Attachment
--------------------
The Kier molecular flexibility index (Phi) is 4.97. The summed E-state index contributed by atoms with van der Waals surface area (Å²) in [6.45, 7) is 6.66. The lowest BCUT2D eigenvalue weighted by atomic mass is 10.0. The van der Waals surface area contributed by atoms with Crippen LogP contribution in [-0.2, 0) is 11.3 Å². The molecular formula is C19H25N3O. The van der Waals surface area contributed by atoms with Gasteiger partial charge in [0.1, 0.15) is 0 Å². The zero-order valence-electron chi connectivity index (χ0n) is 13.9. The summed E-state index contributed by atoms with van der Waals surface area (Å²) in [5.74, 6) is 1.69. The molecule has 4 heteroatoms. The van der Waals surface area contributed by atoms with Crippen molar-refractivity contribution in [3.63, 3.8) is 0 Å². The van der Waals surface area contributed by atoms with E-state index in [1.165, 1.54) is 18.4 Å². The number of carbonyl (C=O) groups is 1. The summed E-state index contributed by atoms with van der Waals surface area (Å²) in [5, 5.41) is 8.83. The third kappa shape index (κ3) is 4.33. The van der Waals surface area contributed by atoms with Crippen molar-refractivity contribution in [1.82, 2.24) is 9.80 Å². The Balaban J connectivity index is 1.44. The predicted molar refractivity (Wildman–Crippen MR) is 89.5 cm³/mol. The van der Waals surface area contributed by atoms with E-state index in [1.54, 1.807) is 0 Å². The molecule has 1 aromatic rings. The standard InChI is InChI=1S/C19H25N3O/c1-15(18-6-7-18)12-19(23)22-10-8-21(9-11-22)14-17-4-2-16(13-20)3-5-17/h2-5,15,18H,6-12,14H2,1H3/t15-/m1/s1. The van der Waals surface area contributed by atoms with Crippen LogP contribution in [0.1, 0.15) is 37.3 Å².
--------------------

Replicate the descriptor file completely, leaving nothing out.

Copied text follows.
The Kier molecular flexibility index (Phi) is 4.97. The summed E-state index contributed by atoms with van der Waals surface area (Å²) in [6.45, 7) is 6.66. The lowest BCUT2D eigenvalue weighted by atomic mass is 10.0. The van der Waals surface area contributed by atoms with Crippen LogP contribution in [-0.2, 0) is 11.3 Å². The molecular formula is C19H25N3O. The van der Waals surface area contributed by atoms with Gasteiger partial charge in [0.1, 0.15) is 0 Å². The zero-order valence-electron chi connectivity index (χ0n) is 13.9. The summed E-state index contributed by atoms with van der Waals surface area (Å²) in [5.74, 6) is 1.69. The molecule has 4 heteroatoms. The van der Waals surface area contributed by atoms with Crippen molar-refractivity contribution in [3.63, 3.8) is 0 Å². The van der Waals surface area contributed by atoms with E-state index in [1.165, 1.54) is 18.4 Å². The number of carbonyl (C=O) groups is 1. The summed E-state index contributed by atoms with van der Waals surface area (Å²) in [5, 5.41) is 8.83. The third kappa shape index (κ3) is 4.33. The van der Waals surface area contributed by atoms with Crippen molar-refractivity contribution in [1.82, 2.24) is 9.80 Å². The Balaban J connectivity index is 1.44. The predicted molar refractivity (Wildman–Crippen MR) is 89.5 cm³/mol. The van der Waals surface area contributed by atoms with E-state index in [1.54, 1.807) is 0 Å². The molecule has 1 aromatic rings. The standard InChI is InChI=1S/C19H25N3O/c1-15(18-6-7-18)12-19(23)22-10-8-21(9-11-22)14-17-4-2-16(13-20)3-5-17/h2-5,15,18H,6-12,14H2,1H3/t15-/m1/s1. The van der Waals surface area contributed by atoms with Crippen LogP contribution in [0.1, 0.15) is 37.3 Å².